The International Monetary Fund (IMF) has called for multilateral cooperation on medicines and other essential supplies to help tame the COVID-19 pandemic.
The IMF made the call in its April 2020 World Economic Outlook released on Tuesday.
The IMF explained that addressing the coronavirus pandemic was therefore required significant multilateral cooperation, including avoiding trade restrictions particularly on medicines and other essential supplies with a view to help financially constrained countries with limited health care capacity.
It stated that such cooperation would help by providing such countries equipment and medical expertise financed through grants and zero-interest emergency loans.
“Countries confronting the twin crises of health and external funding shocks, for example, those reliant on external financing, or commodity exporters dealing with the plunge in commodity prices may additionally need bilateral or multilateral assistance to ensure that health care spending is not compromised in their difficult adjustment process.
“The IMF, with one trillion dollars in available resources, is actively supporting vulnerable countries through various lending facilities.
“The recent doubling of access limits of the IMF’s emergency financing facilities will allow the IMF to meet an expected demand of 100 billion dollars in emergency financing, provided through the Rapid Credit Facility and the Rapid Financing Instrument, of which the former is only for low-income countries.
“The Catastrophe Containment and Relief Trust can currently provide about 500 million dollars in grant-based debt service relief, including the recent 185 million dollars pledge by the UK and 100 million dollars provided by Japan as immediately available resources.
“Official bilateral creditors have been called upon by the IMF managing director and the World Bank Group president to suspend debt repayment from International Development Association countries that is, those with gross national income per capita below 1,175 dollars in 2020 that request forbearance.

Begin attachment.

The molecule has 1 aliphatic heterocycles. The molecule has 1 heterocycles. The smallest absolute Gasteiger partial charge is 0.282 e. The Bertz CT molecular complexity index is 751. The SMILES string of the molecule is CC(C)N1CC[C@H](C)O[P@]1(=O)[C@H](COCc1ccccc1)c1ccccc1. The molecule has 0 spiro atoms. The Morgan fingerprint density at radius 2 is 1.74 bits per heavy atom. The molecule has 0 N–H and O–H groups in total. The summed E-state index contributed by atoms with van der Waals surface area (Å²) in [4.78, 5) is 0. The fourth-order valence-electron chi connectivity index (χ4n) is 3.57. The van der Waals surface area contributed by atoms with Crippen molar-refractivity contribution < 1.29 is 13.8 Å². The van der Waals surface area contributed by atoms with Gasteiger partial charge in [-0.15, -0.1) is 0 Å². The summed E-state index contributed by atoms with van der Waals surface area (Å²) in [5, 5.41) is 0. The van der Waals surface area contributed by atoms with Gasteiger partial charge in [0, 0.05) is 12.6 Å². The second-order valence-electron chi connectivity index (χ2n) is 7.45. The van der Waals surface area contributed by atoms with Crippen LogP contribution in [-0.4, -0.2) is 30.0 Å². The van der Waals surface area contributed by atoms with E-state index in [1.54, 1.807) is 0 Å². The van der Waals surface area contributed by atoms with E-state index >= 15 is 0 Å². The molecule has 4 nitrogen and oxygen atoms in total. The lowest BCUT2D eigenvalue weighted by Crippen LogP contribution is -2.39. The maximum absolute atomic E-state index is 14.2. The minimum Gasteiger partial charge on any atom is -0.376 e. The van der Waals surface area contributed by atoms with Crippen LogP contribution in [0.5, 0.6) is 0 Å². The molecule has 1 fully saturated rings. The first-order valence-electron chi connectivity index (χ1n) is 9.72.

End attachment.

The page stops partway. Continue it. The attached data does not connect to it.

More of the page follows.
“This would help with their immediate liquidity needs to address the challenges of the pandemic. Policies for the Recovery Phase Once the pandemic abates and containment measures are lifted, the policy focus will need to shift to rapidly moving to recovery, while scaling back special targeted measures deployed during the shutdown and ensuring debt overhangs do not weigh on economic activity.
“This will require efforts at the national level and continued strong multilateral cooperation. There is still substantial uncertainty on how long it will take for economic activity to normalise and the policy challenges will be much more severe in a scenario with more protracted dislocation from the pandemic” it explained.
The report indicated that securing a swift recovery, the lifting of containment measures was likely to be gradual, and even after containment measures were unwounded, economic activity might take a while to normalise.
It added that uncertainty about contagion could lead to persistent voluntary social distancing and subdued consumer demand for services and firms might only slowly start hiring workers and expanding payroll. (NAN)